China may cut export tax rebate on resource-intensive products

BEIJING - China may cut tax rebates on exports of some resource- and energy-intensive products seen as harmful to the environment as part of efforts to reduce its growing trade surplus, state press said on Sunday.

By (AFP)

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Published: Sun 23 Jul 2006, 7:19 PM

Last updated: Sat 4 Apr 2015, 3:15 PM

Rebates on products such as textiles, iron and steel, will be slashed by an average of two percent but they will be increased for high-tech industries, Xinhua news agency said.

Xinhua said the move reflects government efforts to shift emphasis away from low value-added exports and comes as the nation’s trade surplus is expected to rise to 100 billion dollars this year.

“The Chinese government wants to see a trade balance. We don’t deliberately seek a rising surplus,” Xinhua quoted Chong Quan, Ministry of Commerce spokesman, as saying.

China chalked up a 61.5 billion dollar trade surplus in the first half of this year, up 54.9 percent year-on-year, according to government figures.

Introduced in 1985, tax rebates for exporters have made Chinese products more competitive on the international market.

Following the 1998 Asian financial crisis, China raised its average export rebate from 6.0 to 15 percent. The export growth rate promptly doubled and China became the third-largest commodity trader in the world, in terms of gross value, after the United States and Germany, the report said.

However, annual export rebates have now become a burden on central finances. Between 2001 and 2005, aggregate export tax rebates reached 1.19 trillion yuan (148.7 billion dollars), nearly 3.8 times as much as for the period from 1996 to 2000, according to official statistics.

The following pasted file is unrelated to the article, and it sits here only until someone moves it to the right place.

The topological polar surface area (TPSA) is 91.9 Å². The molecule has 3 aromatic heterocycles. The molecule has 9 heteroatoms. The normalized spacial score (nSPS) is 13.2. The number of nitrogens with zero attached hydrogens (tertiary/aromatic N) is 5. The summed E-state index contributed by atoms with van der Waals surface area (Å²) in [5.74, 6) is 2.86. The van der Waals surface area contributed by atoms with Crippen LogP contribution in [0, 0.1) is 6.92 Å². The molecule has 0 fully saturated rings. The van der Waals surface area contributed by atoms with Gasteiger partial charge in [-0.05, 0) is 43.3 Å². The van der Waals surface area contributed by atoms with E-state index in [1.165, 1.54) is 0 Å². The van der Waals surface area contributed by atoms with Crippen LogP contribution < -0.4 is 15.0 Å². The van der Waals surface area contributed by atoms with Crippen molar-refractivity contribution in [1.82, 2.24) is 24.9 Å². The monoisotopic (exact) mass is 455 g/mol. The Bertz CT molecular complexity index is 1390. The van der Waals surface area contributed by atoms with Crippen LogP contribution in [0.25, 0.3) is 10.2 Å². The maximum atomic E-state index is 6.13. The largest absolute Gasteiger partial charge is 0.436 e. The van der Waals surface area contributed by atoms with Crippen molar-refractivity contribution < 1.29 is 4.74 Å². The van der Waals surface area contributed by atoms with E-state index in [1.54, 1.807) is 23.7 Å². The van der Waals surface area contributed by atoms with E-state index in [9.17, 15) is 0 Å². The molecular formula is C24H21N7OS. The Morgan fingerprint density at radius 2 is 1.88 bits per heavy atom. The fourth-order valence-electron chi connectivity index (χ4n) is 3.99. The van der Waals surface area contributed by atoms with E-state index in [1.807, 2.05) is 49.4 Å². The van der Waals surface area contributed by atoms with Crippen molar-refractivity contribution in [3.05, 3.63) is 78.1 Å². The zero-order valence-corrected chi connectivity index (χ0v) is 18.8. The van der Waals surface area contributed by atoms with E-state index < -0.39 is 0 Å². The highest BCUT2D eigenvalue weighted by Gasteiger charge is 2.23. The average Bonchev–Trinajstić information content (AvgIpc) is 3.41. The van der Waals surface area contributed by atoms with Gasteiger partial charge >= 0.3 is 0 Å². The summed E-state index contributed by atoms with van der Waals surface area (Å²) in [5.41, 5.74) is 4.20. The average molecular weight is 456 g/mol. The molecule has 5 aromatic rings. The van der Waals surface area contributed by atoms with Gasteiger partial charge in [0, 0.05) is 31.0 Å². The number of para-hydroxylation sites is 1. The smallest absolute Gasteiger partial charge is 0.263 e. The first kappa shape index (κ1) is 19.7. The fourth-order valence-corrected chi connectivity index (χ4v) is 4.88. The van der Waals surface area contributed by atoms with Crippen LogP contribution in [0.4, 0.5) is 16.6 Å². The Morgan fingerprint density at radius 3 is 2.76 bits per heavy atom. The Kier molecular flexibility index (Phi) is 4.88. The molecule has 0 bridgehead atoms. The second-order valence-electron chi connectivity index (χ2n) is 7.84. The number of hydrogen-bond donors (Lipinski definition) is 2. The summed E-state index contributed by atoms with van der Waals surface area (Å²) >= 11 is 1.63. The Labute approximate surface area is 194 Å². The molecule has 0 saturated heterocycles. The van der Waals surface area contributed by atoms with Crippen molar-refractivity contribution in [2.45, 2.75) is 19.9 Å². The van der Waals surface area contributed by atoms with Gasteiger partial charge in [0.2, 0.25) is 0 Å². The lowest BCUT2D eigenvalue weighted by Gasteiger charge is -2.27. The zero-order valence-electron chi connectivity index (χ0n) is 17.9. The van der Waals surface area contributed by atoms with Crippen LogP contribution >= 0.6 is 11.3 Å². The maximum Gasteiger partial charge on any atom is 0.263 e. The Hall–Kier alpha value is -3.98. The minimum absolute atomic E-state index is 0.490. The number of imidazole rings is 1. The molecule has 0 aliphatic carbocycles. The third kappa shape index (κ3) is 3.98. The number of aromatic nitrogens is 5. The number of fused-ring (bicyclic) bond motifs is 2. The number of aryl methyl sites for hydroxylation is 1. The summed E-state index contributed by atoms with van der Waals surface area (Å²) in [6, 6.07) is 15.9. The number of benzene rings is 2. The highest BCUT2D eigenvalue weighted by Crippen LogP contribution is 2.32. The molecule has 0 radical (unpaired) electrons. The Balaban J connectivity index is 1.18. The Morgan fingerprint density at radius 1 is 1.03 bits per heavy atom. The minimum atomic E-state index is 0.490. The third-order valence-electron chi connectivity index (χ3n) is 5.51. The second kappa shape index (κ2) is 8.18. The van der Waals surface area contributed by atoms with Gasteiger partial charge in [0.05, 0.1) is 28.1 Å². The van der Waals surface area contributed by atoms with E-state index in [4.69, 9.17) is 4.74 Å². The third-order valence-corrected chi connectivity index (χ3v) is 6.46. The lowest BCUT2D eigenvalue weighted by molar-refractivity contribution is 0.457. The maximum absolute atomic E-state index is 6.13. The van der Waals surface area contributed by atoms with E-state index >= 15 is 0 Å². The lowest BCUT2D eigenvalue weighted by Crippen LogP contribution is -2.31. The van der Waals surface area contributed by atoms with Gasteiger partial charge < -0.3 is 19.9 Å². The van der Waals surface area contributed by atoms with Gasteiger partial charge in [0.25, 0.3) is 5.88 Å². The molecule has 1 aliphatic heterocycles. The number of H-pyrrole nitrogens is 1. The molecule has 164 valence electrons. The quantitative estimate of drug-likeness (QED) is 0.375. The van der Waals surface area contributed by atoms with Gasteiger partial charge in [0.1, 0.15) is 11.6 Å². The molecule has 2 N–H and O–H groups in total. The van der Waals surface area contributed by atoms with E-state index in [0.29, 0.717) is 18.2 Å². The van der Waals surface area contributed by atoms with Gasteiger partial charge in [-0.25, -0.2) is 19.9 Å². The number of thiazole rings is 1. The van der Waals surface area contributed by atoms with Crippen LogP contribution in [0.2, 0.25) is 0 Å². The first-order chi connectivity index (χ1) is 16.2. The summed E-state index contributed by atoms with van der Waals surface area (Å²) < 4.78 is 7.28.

In addition to this financial burden, the rebate system conflicts with China’s new determination to attack pollution and conserve energy.

“Export rebates for high energy-consuming, high-polluting and resource-intensive products should be stopped,” the report quoted Fu Ziying, assistant to the Minister of Commerce, as saying.

It is now expected that China will cut tax rebates by an average of two percent for sectors such as textiles, metallurgy, iron and steel. Only high-tech industries will avoid the knife and will see their rebate increased, Xinhua said.

The as-yet unreleased policy is scheduled to take effect around September or October despite strong protests from domestic companies and traders, the report said.

Moreover, reducing export rebates may help ease pressures to revalue the yuan, Xinhua said.

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